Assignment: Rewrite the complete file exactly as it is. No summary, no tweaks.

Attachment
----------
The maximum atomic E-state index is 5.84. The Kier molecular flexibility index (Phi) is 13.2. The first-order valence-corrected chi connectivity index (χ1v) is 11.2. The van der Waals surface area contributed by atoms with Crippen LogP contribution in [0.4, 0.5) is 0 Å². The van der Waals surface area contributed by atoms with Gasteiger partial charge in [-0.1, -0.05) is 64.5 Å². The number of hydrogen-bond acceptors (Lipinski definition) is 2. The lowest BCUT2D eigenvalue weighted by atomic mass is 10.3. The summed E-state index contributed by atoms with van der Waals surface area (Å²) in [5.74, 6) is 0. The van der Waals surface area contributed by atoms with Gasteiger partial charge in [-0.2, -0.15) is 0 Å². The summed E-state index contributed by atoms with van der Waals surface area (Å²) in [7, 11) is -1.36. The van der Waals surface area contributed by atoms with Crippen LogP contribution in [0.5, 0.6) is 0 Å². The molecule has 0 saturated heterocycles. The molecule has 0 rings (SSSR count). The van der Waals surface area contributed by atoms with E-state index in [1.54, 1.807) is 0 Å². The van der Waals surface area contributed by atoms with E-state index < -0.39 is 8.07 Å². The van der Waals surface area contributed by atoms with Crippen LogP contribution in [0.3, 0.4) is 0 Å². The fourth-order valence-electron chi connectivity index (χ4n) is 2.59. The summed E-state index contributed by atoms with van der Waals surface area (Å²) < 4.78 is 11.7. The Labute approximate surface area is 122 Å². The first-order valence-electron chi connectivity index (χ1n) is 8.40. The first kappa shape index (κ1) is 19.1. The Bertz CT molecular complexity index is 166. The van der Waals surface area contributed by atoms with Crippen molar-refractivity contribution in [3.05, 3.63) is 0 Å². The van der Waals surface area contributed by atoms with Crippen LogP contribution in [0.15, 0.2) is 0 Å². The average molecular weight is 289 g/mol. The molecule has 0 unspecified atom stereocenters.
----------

The maximum atomic E-state index is 5.84. The Kier molecular flexibility index (Phi) is 13.2. The first-order valence-corrected chi connectivity index (χ1v) is 11.2. The van der Waals surface area contributed by atoms with Crippen LogP contribution in [0.4, 0.5) is 0 Å². The van der Waals surface area contributed by atoms with Gasteiger partial charge in [-0.1, -0.05) is 64.5 Å². The number of hydrogen-bond acceptors (Lipinski definition) is 2. The lowest BCUT2D eigenvalue weighted by atomic mass is 10.3. The summed E-state index contributed by atoms with van der Waals surface area (Å²) in [5.74, 6) is 0. The van der Waals surface area contributed by atoms with Gasteiger partial charge in [-0.2, -0.15) is 0 Å². The summed E-state index contributed by atoms with van der Waals surface area (Å²) in [7, 11) is -1.36. The van der Waals surface area contributed by atoms with Crippen LogP contribution in [0.5, 0.6) is 0 Å². The molecule has 0 saturated heterocycles. The molecule has 0 rings (SSSR count). The van der Waals surface area contributed by atoms with E-state index in [1.54, 1.807) is 0 Å². The van der Waals surface area contributed by atoms with E-state index < -0.39 is 8.07 Å². The van der Waals surface area contributed by atoms with Crippen LogP contribution in [0.3, 0.4) is 0 Å². The fourth-order valence-electron chi connectivity index (χ4n) is 2.59. The summed E-state index contributed by atoms with van der Waals surface area (Å²) < 4.78 is 11.7. The Labute approximate surface area is 122 Å². The first-order valence-electron chi connectivity index (χ1n) is 8.40. The first kappa shape index (κ1) is 19.1. The Bertz CT molecular complexity index is 166. The van der Waals surface area contributed by atoms with Crippen molar-refractivity contribution in [3.05, 3.63) is 0 Å². The van der Waals surface area contributed by atoms with Crippen LogP contribution in [0.15, 0.2) is 0 Å². The average molecular weight is 289 g/mol. The molecule has 0 unspecified atom stereocenters.